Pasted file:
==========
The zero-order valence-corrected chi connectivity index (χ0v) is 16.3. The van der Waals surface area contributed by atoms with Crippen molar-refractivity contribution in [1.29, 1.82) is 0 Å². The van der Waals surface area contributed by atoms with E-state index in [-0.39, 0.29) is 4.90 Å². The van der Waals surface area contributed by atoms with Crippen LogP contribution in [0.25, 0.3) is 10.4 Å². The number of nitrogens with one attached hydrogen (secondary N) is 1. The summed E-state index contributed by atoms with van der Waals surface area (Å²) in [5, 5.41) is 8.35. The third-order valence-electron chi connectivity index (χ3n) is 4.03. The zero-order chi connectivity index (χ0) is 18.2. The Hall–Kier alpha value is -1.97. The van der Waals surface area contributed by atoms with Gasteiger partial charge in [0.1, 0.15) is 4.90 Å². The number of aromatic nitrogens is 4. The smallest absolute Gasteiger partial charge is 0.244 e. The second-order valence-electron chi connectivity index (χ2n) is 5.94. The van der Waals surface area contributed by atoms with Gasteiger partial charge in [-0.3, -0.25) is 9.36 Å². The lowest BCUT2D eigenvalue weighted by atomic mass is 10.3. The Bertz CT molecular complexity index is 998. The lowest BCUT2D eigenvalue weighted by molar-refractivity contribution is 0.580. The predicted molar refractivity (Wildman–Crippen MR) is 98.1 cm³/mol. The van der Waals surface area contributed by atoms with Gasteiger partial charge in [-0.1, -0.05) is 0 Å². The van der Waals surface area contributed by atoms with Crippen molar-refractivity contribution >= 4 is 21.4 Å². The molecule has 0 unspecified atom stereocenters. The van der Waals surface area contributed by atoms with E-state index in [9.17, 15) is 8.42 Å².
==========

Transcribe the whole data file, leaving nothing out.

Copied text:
The zero-order valence-corrected chi connectivity index (χ0v) is 16.3. The van der Waals surface area contributed by atoms with Crippen molar-refractivity contribution in [1.29, 1.82) is 0 Å². The van der Waals surface area contributed by atoms with E-state index in [-0.39, 0.29) is 4.90 Å². The van der Waals surface area contributed by atoms with Crippen LogP contribution in [0.25, 0.3) is 10.4 Å². The number of nitrogens with one attached hydrogen (secondary N) is 1. The summed E-state index contributed by atoms with van der Waals surface area (Å²) in [5, 5.41) is 8.35. The third-order valence-electron chi connectivity index (χ3n) is 4.03. The zero-order chi connectivity index (χ0) is 18.2. The Hall–Kier alpha value is -1.97. The van der Waals surface area contributed by atoms with Gasteiger partial charge in [0.1, 0.15) is 4.90 Å². The number of aromatic nitrogens is 4. The smallest absolute Gasteiger partial charge is 0.244 e. The second-order valence-electron chi connectivity index (χ2n) is 5.94. The van der Waals surface area contributed by atoms with Gasteiger partial charge in [-0.3, -0.25) is 9.36 Å². The lowest BCUT2D eigenvalue weighted by atomic mass is 10.3. The Bertz CT molecular complexity index is 998. The lowest BCUT2D eigenvalue weighted by molar-refractivity contribution is 0.580. The predicted molar refractivity (Wildman–Crippen MR) is 98.1 cm³/mol. The van der Waals surface area contributed by atoms with Gasteiger partial charge in [-0.1, -0.05) is 0 Å². The van der Waals surface area contributed by atoms with Crippen molar-refractivity contribution >= 4 is 21.4 Å². The molecule has 0 unspecified atom stereocenters. The van der Waals surface area contributed by atoms with E-state index in [9.17, 15) is 8.42 Å².